5. Partly because of the prevalence of social ownership in FYR Macedonia, privatization proceeded slowly and favored insiders. As regards the speed of privatization, the process was initiated in 1989 but entered a lull after FYR Macedonia’s independence. The Law on Transformation of Social Capital, which set up the framework for privatization, was enacted in mid-1993, but no privatizations took place under this law until late 1994. The sale to insiders—employees and managers—was supported by providing them with generous payment terms. In the end, some 60 percent of all privatizations (either in terms of employees or total equity) were to insiders while strategic investors accounted for less than 20 percent of all privatizations (text table). Many of the large enterprises were sold to managers, but management buyouts had many of the features of employee buyouts since they were the result of agreements between the workers in the enterprise and the enterprise managers, who were themselves selected by the council of workers of the firm. In FYR Macedonia, as in other transition economies, such insider privatization often led to weak accountability and the pursuit of policies that do not maximize shareholders’ value. In addition, also in line with international experience, insider privatization in FYR Macedonia seldom brought the resources and trade links needed to modernize and expand production (Claessens and Djankov, 1999).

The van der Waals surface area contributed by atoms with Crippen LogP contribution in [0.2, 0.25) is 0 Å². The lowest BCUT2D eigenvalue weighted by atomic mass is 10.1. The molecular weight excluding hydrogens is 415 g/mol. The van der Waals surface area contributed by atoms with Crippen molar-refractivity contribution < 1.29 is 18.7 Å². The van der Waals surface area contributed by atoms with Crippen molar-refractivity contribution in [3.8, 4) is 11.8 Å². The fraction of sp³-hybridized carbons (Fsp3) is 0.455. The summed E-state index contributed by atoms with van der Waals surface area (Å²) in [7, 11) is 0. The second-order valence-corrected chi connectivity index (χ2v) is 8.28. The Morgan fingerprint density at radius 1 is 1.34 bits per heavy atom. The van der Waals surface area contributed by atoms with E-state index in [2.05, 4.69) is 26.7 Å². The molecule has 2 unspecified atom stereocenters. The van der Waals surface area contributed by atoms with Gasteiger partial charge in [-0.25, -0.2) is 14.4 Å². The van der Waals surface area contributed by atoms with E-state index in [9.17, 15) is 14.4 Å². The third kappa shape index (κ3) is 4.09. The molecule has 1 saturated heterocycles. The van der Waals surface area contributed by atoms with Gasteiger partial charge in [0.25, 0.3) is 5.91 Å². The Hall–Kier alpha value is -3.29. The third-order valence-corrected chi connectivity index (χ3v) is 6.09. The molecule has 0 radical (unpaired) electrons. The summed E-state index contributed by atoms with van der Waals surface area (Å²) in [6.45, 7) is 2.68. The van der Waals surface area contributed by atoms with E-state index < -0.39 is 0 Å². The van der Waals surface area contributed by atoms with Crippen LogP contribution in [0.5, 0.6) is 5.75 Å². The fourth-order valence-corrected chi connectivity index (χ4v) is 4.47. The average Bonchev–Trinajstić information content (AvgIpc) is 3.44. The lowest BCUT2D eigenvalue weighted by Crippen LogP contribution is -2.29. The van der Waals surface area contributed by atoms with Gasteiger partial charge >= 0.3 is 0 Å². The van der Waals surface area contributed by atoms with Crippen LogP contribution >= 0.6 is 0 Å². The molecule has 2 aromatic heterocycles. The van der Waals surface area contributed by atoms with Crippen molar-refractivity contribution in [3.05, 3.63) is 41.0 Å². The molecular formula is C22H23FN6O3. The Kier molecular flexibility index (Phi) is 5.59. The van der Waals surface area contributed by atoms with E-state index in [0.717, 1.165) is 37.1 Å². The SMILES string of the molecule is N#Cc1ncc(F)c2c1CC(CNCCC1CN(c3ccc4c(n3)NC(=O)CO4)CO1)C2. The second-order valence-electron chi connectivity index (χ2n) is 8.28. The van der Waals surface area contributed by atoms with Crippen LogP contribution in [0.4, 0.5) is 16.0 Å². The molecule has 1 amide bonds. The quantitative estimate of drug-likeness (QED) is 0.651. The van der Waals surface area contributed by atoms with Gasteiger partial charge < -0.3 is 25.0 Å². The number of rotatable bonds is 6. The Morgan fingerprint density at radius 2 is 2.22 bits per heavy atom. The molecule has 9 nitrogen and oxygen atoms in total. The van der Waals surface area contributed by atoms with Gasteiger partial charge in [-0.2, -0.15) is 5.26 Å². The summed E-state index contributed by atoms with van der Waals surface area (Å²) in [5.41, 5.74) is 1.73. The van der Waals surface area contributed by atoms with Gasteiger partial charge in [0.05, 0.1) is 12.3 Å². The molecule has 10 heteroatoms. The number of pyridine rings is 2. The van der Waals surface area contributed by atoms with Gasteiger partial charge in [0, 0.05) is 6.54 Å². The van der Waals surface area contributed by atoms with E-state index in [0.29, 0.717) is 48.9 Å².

Privatization Developments in the FYRM (as of end-2000)

In millions of Euros.

B. Corporate Performance in the 1990s

6. Profitability indicators in FYR Macedonia improved significantly during the 1990s but still lag behind those of other transition economies. Gross losses have declined over time (text table) and gross profits have improved (from 2.5 to 6.5 percent of GDP between 1994 and 2000). Although cross-country comparisons should be interpreted with caution owing to the underlying differences in accounting standards, the data suggests that FYR Macedonia has significantly closed the gap with other transition economies. Nonetheless, FYR Macedonia still lags behind many other transition countries: in 2000 net profits were the lowest among the countries in the text table.

Profits and Losses in Transition Economies (in percent of GDP; before taxes)

Source: World Bank’s Slovakia CEM (1999), Statitical Yearbooks and ZPP dalaset.